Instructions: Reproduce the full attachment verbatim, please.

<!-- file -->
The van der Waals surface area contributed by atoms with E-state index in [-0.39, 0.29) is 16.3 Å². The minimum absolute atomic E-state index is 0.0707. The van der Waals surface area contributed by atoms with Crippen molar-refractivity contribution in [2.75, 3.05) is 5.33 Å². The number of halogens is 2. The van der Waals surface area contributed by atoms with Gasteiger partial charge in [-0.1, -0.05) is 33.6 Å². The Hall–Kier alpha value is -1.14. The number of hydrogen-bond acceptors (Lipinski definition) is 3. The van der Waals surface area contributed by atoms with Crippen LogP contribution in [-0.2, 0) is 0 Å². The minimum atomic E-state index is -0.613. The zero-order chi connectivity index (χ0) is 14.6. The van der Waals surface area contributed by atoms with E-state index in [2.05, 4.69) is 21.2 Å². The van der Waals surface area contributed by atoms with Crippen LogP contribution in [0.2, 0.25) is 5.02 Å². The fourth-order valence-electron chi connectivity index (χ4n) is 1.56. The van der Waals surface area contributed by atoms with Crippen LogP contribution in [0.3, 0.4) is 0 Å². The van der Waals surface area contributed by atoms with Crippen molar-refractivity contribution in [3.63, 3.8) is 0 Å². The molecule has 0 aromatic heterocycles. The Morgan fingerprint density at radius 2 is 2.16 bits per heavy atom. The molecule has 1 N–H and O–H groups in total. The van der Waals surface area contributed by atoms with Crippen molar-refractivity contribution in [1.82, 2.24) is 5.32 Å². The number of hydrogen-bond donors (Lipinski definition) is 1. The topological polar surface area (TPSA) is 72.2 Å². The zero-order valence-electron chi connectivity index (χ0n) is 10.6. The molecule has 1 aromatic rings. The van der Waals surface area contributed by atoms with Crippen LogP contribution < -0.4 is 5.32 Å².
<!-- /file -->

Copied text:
The van der Waals surface area contributed by atoms with E-state index in [-0.39, 0.29) is 16.3 Å². The minimum absolute atomic E-state index is 0.0707. The van der Waals surface area contributed by atoms with Crippen molar-refractivity contribution in [2.75, 3.05) is 5.33 Å². The number of halogens is 2. The van der Waals surface area contributed by atoms with Gasteiger partial charge in [-0.1, -0.05) is 33.6 Å². The Hall–Kier alpha value is -1.14. The number of hydrogen-bond acceptors (Lipinski definition) is 3. The van der Waals surface area contributed by atoms with Crippen LogP contribution in [-0.2, 0) is 0 Å². The minimum atomic E-state index is -0.613. The zero-order chi connectivity index (χ0) is 14.6. The van der Waals surface area contributed by atoms with E-state index in [2.05, 4.69) is 21.2 Å². The van der Waals surface area contributed by atoms with Crippen LogP contribution in [0.2, 0.25) is 5.02 Å². The fourth-order valence-electron chi connectivity index (χ4n) is 1.56. The van der Waals surface area contributed by atoms with Crippen LogP contribution in [0.3, 0.4) is 0 Å². The van der Waals surface area contributed by atoms with Crippen molar-refractivity contribution in [3.63, 3.8) is 0 Å². The molecule has 0 aromatic heterocycles. The Morgan fingerprint density at radius 2 is 2.16 bits per heavy atom. The molecule has 1 N–H and O–H groups in total. The van der Waals surface area contributed by atoms with Crippen molar-refractivity contribution in [1.82, 2.24) is 5.32 Å². The number of hydrogen-bond donors (Lipinski definition) is 1. The topological polar surface area (TPSA) is 72.2 Å². The zero-order valence-electron chi connectivity index (χ0n) is 10.6. The molecule has 1 aromatic rings. The van der Waals surface area contributed by atoms with Crippen LogP contribution < -0.4 is 5.32 Å².